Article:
Where were you from Maryland to California? Like you said, you called your dad halfway. And you decided you were gonna basically work for free for this guy 4 a. m. to 10 p. m. or whatever it was. And you followed this guy around a gym and you tried to learn as much as you can because you were obsessed, right, with fitness and gyms.

And so you wanted to break out and learn from somebody else who had already done it. So tell us about that period of your life. 

[00:07:03] Alex Hormozi: So I emailed 40 gym owners because I knew from the consulting world, which is what I had graduated into, that the best way to learn is to seek out experts. And so they have already consolidated the information because there's no lack of information in the world.

Like the issue is. Is sifting through it at this point and so finding people who've already pre sifted it is more efficient. So I emailed 40 guys. He was the only one who got back to me. He had a seven figure gym. His name was Seven Figure Sam. And so anyways, I just showed up at his doorstep. A few days later, he was very surprised by that.

He had a mastermind, which I joined, even though I didn't have a gym. It was for gym owners. And he said, yeah, if you join, then you'll start the gym the right way. And I was like, okay. But then I didn't have a gym, so he said, do you want to work for me? So he ended up paying me as an employee, even though I paid him for a mastermind.

It was a very weird, uh, setup. But anyways, I worked for him at the gym and he said I could be his apprentice because he didn't really have a program for me, so I just hung out with him all day. And so he got to the gym at four and he would leave at four. So he worked four to four. I would usually stay an extra couple hours until six cause I didn't know anybody.

So I would just hang out the gym cause at least there was people there that I kind of knew. Now I worked there for 12 weeks. It was kind of a crash course. I mean, imagine spending 12 hours a day with somebody who is a decent business owner at the time, you know, he had a seven figure business. And so, There's just so much that I learned so quickly.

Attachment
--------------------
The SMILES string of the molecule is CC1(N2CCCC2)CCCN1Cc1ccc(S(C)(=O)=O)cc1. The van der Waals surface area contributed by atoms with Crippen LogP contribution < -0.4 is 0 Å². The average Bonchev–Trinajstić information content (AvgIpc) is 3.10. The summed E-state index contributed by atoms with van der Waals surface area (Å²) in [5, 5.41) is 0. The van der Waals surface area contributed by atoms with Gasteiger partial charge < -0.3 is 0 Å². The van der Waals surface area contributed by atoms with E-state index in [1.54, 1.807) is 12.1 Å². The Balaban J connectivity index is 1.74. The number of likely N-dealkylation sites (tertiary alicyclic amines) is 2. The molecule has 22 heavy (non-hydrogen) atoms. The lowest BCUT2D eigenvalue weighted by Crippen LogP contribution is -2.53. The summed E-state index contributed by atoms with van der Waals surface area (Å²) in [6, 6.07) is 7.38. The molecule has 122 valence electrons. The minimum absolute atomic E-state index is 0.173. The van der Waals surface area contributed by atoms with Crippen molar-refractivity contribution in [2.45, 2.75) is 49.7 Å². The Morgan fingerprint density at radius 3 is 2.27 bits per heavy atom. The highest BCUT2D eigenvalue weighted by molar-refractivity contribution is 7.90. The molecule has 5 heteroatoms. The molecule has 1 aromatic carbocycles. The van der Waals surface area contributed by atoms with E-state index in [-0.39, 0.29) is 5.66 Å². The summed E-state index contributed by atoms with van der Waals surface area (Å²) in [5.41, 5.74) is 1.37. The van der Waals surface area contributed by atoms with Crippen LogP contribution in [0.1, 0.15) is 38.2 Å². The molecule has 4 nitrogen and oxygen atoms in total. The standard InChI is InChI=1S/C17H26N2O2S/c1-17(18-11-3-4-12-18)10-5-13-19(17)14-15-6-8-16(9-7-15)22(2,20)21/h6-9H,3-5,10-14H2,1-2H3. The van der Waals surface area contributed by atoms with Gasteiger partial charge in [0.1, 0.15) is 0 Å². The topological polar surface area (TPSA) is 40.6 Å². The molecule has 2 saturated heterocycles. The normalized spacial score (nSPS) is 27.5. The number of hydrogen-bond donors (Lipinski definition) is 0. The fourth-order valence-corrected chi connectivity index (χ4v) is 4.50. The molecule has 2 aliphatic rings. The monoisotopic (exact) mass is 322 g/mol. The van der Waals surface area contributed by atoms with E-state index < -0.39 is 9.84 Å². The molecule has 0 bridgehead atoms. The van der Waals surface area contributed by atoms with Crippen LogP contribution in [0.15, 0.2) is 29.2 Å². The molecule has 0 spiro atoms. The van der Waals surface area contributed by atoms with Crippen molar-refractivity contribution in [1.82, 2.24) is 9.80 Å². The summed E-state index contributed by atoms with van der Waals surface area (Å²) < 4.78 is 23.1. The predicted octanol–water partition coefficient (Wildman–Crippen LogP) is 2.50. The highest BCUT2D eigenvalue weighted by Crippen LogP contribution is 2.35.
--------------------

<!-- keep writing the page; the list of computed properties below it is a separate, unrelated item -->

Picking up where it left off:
It's more like constructs. Like I didn't know things existed. It wasn't like I learned tactics. Like I just didn't even know email marketing was a thing. I didn't know affiliate marketing was a thing. I didn't know what a landing page was. I didn't know what ads were. I didn't know sales as a term existed.

I didn't get it. And so I remember the first time somebody walked in, he's like, Oh, go sign this girl up. She walked in. So I, no training, no script, no nothing. He just said, go sign this girl up. And I came from a management consulting background making slide deck. So I had no idea what I was doing. And so the girl came in and I was like, yeah, so, uh, yeah, the gym's one 29 a month or whatever it is.

And you want to sign up? And she was like, yeah, I have to, I just have to, I don't have my credit card with me. I just have to go get it. I was like, okay. And then I walked out two minutes later and I was like, yeah, she's going to sign up. He was like, you closed her in two minutes. And I was like, yeah, I guess.

He's like, you got the card? And I was like, no, but she's got, she'll be back. She said, she's just going to go get a credit card. He's like, ah, like, it was like a bunch of guys around. They all cracked up because I had no idea how it worked. And so I was like, dude, if you don't get the card, you didn't close.